Tofu, the delicate and versatile product made from soy beans and water, is not highly regarded in North American cuisine. I consider it tragically misunderstood.
I can’t count the number of times I’ve heard people gag at tofu. But for a person to say “I don’t like tofu” is as sweeping as saying “I don’t like cheese” or “I don’t like bread”. In North America, tofu is marketed as a one dimensional health food that comes in various firmness. It has a reputation of being a bland protein supplement for non-meat eaters. Ick.
In contrast, many Asian cultures regard tofu as an integral part of the cuisine. Artisanal tofu can be commonly found prepared in creative ways, from savory applications to desserts. Frozen pressed tofu that’s defrosted into spongy slices is ideal for soaking up simmering stock. The paper thin soy sheets skimmed from the top of fresh soy milk is best enjoyed with a light sprinkling of salt. Dried soy sheets can be used as wrappers or deep fried until flaky and crisp. Lightly set tofu with a drizzle of ginger syrup makes a satisfying, silky pudding.
Korean, Chinese, and Japanese cultures all take pride in their own version of tofu. Generally speaking, I find that Chinese tofu (typically coagulated with gypsum) emphasizes on bold soy flavour. The Chinese will press, deep fry, or dry tofu to alter its texture and flavour. They even ferment tofu to achieve optimal pungency or umami for sauces and spreads.
From my limited experience, Korean tofu that’s set with salt or even sea water is milder in flavour. It is regarded for its soft, slippery texture. I have yet to visit Korea so I look forward to learning more about their varieties.
On our trip to Japan, my perspective on tofu was enlightened. Even while I waded through grocery stores, the vast selection of soy products had me panting. How do they achieve all these distinct textures and flavours? Moreover, the freshness and quality of the beans and water used were unparallelled. The most intriguing variety that I tried was a squishy and slightly bouncy goma (black sesame) tofu that reminded me of really soft mochi. It does not travel well, regrettably.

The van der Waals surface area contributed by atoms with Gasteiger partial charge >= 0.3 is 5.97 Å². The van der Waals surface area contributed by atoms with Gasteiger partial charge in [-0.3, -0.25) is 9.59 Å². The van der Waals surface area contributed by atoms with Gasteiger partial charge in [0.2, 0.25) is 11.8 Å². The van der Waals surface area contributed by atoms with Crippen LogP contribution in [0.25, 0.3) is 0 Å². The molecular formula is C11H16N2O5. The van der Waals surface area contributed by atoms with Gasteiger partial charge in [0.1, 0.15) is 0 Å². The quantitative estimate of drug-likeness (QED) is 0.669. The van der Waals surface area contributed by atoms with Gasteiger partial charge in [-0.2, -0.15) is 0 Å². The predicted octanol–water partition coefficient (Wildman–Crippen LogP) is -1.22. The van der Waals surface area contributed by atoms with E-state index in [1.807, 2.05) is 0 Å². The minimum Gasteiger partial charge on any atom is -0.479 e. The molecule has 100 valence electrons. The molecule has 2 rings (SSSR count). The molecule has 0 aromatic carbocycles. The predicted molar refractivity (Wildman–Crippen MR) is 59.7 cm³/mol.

In Tokyo, a good friend recommended that we try the tasting menu at 空ノ庭, a restaurant that specializes in tofu. I’ll admit, I initially thought little of the idea but I knew my husband adores tofu so off we went. Looking back, I would have been such an idiot to skip out on this meal because it turned out to be one of our top dining experiences in Japan.
We were seated in a stylish, yet traditionally decorated room among bamboo and dimly lit partitions. The soothing music, warm lighting, and natural decor created a relaxing ambiance. Since we didn’t understand Japanese, we had no idea what or how many courses laid ahead. We were, however, exceptionally thrilled at the foreign concept that this place was “all you can drink”.
Let’s get onto the meal, shall we? (In a hurry, we left our DSLR in the hotel so please pardon the sub-par photo quality).
And there you have it, another sensational and unforgettable meal in Tokyo. Whether you love, can’t stand, or are indifferent towards tofu, I urge you to dine here when you travel to Tokyo for an elevated perspective on this overlooked ingredient. It will undoubtedly alter your outlook on tofu.
Shibuya: 東京都渋谷区桜丘町4-17 チェリーガーデン1F 150-0031, Japan
Ebisu: ４丁目-７-２ Ebisu, Tokyo 150-0013, Japan
We went to the Ebisu location but there’s one in Shibuya as well.